You were serious enough about this to presumably hire someone to make concept art of a bad idea centered around another bad/impossible idea? Hell yeah you were!
Somewhere in Silicon Valley, NYC: "OK, OK! The architects want to ignore orbital mechanics! Alright! Let's make it happen, team. Park that sucker right up there, c'mon guys, I know we can do this, just middle-manage out, guys, split it up amongst you, delegate, delegate!!"
The only reason I'm posting this is because those morons have just given me an idea: An equatorial* space elevator tethered to a captured asteroid in geosynchronous orbit. Ideally, the tether is infinitely light, but in reality, half of the thing is continuously running up a supply of fuel for constant orbital boosting. An array of ion thrusters spread out across the Earth-facing surface make it happen. Devac, someone should do a perturbation/small-oscillations analysis to determine the regime of asteroid mass to target (considering how much more difficult it is to orbitally inject a fatty). Find out how sensitive the thing would be to lunar perturbations over some mass range, assuming (for example) 20 kiloton payload delivery up from Earth's surface over 12 hours, think about methods of damping oscillations in the tether, etc. etc., so much fun. Way cooler project than parachuting every day to go to work, Jesus, guys.
We really need to clean up space, though. My idea in this department is a device(s) either built on the moon or in geo that de-orbits near-Earth space junk with photon momentum. I remember when one of Virgin Galactic's darlings told me that the insurance companies in the space tourism industry would have the incentive to clean things up. Let's see how many millionaires we can kill in the process.
Most days, my mind is in space.
*I would like to stress that an orbiting asteroid "centered" above anywhere NOT at the equator is impossible. Please ask a physicist next time.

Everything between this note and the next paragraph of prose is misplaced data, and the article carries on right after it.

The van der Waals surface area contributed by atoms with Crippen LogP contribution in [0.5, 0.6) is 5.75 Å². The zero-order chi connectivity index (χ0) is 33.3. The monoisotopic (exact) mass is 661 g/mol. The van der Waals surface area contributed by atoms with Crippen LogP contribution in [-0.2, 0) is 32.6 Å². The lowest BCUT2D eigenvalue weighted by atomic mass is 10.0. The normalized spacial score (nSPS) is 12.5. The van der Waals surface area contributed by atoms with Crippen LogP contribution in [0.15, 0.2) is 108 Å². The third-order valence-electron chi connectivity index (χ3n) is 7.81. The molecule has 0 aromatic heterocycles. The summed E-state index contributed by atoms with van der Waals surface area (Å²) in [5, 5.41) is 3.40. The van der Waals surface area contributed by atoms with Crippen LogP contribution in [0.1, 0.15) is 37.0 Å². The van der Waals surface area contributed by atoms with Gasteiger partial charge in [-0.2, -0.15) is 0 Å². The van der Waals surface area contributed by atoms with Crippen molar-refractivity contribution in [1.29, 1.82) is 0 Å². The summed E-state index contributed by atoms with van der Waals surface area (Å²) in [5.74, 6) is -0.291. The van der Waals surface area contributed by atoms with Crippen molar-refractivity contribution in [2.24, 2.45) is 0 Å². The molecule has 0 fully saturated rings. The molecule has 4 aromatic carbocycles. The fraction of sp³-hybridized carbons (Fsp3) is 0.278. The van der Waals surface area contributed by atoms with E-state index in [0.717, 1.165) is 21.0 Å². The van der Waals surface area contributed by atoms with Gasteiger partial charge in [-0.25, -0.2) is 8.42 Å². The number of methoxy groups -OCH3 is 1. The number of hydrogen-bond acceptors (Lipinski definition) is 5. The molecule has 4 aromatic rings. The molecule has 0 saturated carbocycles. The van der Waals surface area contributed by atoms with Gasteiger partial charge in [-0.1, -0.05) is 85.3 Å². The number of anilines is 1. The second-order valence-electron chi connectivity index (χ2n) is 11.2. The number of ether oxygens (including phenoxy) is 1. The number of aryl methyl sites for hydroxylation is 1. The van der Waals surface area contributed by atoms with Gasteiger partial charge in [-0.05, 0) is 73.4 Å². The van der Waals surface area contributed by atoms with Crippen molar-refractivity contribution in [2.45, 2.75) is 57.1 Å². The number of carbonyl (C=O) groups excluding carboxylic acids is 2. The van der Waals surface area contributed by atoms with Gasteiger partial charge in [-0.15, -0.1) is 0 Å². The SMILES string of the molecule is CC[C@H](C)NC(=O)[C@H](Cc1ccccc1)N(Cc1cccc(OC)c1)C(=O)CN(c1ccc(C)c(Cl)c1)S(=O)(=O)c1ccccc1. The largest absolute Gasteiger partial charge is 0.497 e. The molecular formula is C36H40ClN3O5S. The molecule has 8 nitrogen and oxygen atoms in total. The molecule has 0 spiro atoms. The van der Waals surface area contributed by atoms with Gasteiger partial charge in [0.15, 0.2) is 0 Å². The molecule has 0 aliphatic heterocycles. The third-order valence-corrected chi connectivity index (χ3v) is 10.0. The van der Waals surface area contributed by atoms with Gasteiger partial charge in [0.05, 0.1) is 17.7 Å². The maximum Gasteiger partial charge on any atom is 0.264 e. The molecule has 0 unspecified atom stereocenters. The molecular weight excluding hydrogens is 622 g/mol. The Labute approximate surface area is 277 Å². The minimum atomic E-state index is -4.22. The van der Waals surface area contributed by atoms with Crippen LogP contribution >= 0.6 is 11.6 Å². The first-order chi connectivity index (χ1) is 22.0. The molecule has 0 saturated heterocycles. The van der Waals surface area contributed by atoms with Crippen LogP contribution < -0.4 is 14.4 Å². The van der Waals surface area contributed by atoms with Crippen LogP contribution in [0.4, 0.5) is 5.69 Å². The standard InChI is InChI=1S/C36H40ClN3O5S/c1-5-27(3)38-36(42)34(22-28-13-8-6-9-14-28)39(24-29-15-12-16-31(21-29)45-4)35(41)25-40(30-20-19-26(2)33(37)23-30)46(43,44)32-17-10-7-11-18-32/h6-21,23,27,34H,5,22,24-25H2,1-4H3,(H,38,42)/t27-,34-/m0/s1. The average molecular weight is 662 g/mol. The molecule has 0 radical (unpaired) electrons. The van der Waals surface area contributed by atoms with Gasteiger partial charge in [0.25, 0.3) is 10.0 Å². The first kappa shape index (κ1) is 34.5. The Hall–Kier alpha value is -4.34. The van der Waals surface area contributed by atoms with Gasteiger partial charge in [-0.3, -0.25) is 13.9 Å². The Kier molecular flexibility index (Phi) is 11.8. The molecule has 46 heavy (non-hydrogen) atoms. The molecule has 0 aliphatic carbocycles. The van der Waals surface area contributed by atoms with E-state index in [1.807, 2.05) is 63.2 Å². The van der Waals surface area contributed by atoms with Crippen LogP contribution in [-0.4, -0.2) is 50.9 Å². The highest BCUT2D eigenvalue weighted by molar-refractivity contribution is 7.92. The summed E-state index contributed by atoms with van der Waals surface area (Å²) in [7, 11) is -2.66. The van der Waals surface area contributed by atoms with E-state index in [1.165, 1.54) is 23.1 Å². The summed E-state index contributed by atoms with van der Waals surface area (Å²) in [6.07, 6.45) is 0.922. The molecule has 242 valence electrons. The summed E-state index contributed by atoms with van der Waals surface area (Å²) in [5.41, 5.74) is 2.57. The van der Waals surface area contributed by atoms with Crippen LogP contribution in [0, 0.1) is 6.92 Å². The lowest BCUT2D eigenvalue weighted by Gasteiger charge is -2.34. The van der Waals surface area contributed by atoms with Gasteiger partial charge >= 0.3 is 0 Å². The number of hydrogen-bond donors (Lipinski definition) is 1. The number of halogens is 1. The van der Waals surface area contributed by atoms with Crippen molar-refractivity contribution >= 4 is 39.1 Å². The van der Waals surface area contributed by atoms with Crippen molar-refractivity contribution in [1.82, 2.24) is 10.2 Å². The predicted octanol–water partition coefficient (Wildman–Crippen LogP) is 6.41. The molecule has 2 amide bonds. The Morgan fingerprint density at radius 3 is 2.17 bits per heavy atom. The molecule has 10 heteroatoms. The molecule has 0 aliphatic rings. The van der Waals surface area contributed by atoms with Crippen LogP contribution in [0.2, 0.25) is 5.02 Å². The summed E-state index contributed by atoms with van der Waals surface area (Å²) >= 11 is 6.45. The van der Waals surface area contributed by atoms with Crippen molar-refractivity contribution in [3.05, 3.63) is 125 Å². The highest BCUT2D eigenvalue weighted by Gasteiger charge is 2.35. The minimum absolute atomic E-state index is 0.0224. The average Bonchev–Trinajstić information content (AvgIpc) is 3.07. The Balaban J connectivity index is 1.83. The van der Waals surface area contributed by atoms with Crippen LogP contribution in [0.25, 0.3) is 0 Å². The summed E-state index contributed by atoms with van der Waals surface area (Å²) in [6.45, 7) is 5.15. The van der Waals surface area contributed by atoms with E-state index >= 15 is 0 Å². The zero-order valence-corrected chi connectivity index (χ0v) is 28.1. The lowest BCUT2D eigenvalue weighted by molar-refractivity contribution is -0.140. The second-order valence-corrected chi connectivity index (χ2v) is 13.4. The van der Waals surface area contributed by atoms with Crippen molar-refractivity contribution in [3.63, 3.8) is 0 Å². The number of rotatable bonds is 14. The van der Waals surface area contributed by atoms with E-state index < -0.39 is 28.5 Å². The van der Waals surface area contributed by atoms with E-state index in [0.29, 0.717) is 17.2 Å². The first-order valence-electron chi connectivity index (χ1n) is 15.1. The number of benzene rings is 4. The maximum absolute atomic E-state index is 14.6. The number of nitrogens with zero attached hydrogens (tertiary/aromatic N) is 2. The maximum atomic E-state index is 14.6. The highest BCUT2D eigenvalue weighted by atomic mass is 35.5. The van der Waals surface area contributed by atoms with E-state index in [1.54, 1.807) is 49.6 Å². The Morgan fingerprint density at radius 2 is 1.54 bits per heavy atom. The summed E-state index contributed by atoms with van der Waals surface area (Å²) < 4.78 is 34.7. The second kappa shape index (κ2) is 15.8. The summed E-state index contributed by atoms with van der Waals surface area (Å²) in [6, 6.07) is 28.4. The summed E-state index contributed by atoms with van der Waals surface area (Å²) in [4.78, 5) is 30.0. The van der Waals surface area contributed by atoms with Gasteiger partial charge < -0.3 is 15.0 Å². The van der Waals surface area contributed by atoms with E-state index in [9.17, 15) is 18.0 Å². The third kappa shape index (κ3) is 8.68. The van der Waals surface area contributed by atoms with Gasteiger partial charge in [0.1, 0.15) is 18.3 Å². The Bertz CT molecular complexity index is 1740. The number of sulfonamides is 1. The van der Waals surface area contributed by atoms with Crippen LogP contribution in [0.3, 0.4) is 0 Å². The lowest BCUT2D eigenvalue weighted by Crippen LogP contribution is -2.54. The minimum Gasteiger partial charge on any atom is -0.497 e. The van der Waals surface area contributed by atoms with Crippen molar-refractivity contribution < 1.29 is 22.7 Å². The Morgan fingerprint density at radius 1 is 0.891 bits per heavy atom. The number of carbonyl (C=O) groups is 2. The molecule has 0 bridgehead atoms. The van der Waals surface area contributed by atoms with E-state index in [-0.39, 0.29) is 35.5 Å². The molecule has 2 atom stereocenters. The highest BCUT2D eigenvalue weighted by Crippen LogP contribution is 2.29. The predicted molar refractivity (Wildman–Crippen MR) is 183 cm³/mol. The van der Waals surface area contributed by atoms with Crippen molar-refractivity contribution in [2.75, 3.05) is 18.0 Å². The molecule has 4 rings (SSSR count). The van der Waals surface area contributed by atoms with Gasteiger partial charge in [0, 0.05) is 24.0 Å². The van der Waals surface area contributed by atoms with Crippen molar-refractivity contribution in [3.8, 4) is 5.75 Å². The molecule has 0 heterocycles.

Edit: LOL, I finally read the article. Got clickbaited so hard, bro! Doesn't matter; Had idea.
Just for the record, I worked on an AIA-award winning project where the architects slowed us down a month because the client had the nerve (the nerve!) to insist that their fourth-floor rooftop garden pavilion include guardrails.
And for the record, architects (not all, but enough to give the profession a bad name amongst engineers) are big on "my job is to come up with the ideas, your job is to make it happen." SEE: Frank Gehry and his CATIA-designed I-beams that had to be shipped in pieces in order to make the Experience Music Project possible.
But for the record, this was design student you've never heard of, light on work, that gets to demonstrate just how "outside the box" they can think. And I mean, c'mon. They drew a daily circuit that goes from NYC to La Paz and back in 24 hours. That means that mammerjammer is averaging over 300 mph. Kinda makes that whole "transfer station" thing pretty dramatic. I mean, the stall speed of a C-130 is 115mph. Here's a Fulton in full funmode:
So... set aside the whole "asteroid capture" bit, as well as the 35,000km of unobtanium monofilament necessary to drag the thing around, and the fact that they wanna build a "building" over 20,000m tall. It doesn't take much of an architect to understand that 300mph winds are a thing and that really, they wanted to put some cool pictures together.
I for one applaud their audacity.